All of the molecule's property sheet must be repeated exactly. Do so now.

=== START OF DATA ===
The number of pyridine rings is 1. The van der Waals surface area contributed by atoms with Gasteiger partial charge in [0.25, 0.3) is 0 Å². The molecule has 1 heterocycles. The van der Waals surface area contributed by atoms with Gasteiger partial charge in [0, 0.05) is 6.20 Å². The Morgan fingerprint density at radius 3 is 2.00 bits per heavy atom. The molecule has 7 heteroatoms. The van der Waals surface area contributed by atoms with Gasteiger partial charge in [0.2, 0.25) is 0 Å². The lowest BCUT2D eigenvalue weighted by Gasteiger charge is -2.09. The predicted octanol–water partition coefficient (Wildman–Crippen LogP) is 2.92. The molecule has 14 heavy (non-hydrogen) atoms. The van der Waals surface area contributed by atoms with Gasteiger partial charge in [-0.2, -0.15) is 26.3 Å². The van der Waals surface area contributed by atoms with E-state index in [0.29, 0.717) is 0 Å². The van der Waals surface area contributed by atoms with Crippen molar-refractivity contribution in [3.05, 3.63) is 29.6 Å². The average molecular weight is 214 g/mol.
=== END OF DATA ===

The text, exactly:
The number of pyridine rings is 1. The van der Waals surface area contributed by atoms with Gasteiger partial charge in [0.25, 0.3) is 0 Å². The molecule has 1 heterocycles. The van der Waals surface area contributed by atoms with Gasteiger partial charge in [0, 0.05) is 6.20 Å². The Morgan fingerprint density at radius 3 is 2.00 bits per heavy atom. The molecule has 7 heteroatoms. The van der Waals surface area contributed by atoms with Gasteiger partial charge in [0.2, 0.25) is 0 Å². The lowest BCUT2D eigenvalue weighted by Gasteiger charge is -2.09. The predicted octanol–water partition coefficient (Wildman–Crippen LogP) is 2.92. The molecule has 14 heavy (non-hydrogen) atoms. The van der Waals surface area contributed by atoms with Gasteiger partial charge in [-0.2, -0.15) is 26.3 Å². The van der Waals surface area contributed by atoms with E-state index in [0.29, 0.717) is 0 Å². The van der Waals surface area contributed by atoms with Crippen molar-refractivity contribution in [3.05, 3.63) is 29.6 Å². The average molecular weight is 214 g/mol.